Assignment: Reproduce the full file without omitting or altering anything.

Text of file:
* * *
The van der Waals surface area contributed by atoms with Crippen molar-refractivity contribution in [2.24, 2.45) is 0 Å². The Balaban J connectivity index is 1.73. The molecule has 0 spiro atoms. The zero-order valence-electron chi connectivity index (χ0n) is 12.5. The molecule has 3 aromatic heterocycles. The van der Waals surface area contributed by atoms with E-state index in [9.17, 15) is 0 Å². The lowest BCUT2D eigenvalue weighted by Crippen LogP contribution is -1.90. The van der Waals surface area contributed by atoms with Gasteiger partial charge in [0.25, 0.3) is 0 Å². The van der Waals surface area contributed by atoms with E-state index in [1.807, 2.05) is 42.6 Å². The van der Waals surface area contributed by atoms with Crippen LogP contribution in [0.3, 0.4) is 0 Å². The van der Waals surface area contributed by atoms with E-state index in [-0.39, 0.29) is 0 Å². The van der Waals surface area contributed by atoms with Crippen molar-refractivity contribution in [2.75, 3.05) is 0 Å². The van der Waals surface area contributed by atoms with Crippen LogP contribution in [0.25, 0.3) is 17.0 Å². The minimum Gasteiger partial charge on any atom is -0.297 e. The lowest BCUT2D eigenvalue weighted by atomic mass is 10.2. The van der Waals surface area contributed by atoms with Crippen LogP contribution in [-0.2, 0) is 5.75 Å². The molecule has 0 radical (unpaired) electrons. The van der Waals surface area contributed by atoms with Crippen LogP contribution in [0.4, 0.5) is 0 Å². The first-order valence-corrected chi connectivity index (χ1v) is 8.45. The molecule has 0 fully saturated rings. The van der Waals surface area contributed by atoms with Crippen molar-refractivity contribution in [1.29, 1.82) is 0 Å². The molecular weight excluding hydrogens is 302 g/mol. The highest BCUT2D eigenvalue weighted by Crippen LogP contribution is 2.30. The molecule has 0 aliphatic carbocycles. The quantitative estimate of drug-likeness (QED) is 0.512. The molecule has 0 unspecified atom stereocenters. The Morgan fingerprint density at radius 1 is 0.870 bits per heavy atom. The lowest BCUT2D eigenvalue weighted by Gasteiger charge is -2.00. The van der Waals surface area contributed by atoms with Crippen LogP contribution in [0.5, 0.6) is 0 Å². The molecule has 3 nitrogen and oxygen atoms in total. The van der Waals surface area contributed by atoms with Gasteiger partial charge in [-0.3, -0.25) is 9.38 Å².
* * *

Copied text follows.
The van der Waals surface area contributed by atoms with Crippen molar-refractivity contribution in [2.24, 2.45) is 0 Å². The Balaban J connectivity index is 1.73. The molecule has 0 spiro atoms. The zero-order valence-electron chi connectivity index (χ0n) is 12.5. The molecule has 3 aromatic heterocycles. The van der Waals surface area contributed by atoms with E-state index in [9.17, 15) is 0 Å². The lowest BCUT2D eigenvalue weighted by Crippen LogP contribution is -1.90. The van der Waals surface area contributed by atoms with Gasteiger partial charge in [0.25, 0.3) is 0 Å². The van der Waals surface area contributed by atoms with E-state index in [1.807, 2.05) is 42.6 Å². The van der Waals surface area contributed by atoms with Crippen LogP contribution in [0.3, 0.4) is 0 Å². The van der Waals surface area contributed by atoms with E-state index in [-0.39, 0.29) is 0 Å². The van der Waals surface area contributed by atoms with Crippen molar-refractivity contribution in [2.75, 3.05) is 0 Å². The van der Waals surface area contributed by atoms with Crippen LogP contribution in [0.25, 0.3) is 17.0 Å². The minimum Gasteiger partial charge on any atom is -0.297 e. The lowest BCUT2D eigenvalue weighted by atomic mass is 10.2. The van der Waals surface area contributed by atoms with Crippen LogP contribution in [-0.2, 0) is 5.75 Å². The molecule has 0 radical (unpaired) electrons. The van der Waals surface area contributed by atoms with Crippen LogP contribution in [0.4, 0.5) is 0 Å². The first-order valence-corrected chi connectivity index (χ1v) is 8.45. The molecule has 0 fully saturated rings. The van der Waals surface area contributed by atoms with Crippen molar-refractivity contribution in [1.29, 1.82) is 0 Å². The molecular weight excluding hydrogens is 302 g/mol. The highest BCUT2D eigenvalue weighted by Crippen LogP contribution is 2.30. The molecule has 0 aliphatic carbocycles. The quantitative estimate of drug-likeness (QED) is 0.512. The molecule has 0 unspecified atom stereocenters. The Morgan fingerprint density at radius 1 is 0.870 bits per heavy atom. The lowest BCUT2D eigenvalue weighted by Gasteiger charge is -2.00. The van der Waals surface area contributed by atoms with Crippen LogP contribution in [0.5, 0.6) is 0 Å². The molecule has 3 nitrogen and oxygen atoms in total. The van der Waals surface area contributed by atoms with Gasteiger partial charge in [-0.3, -0.25) is 9.38 Å².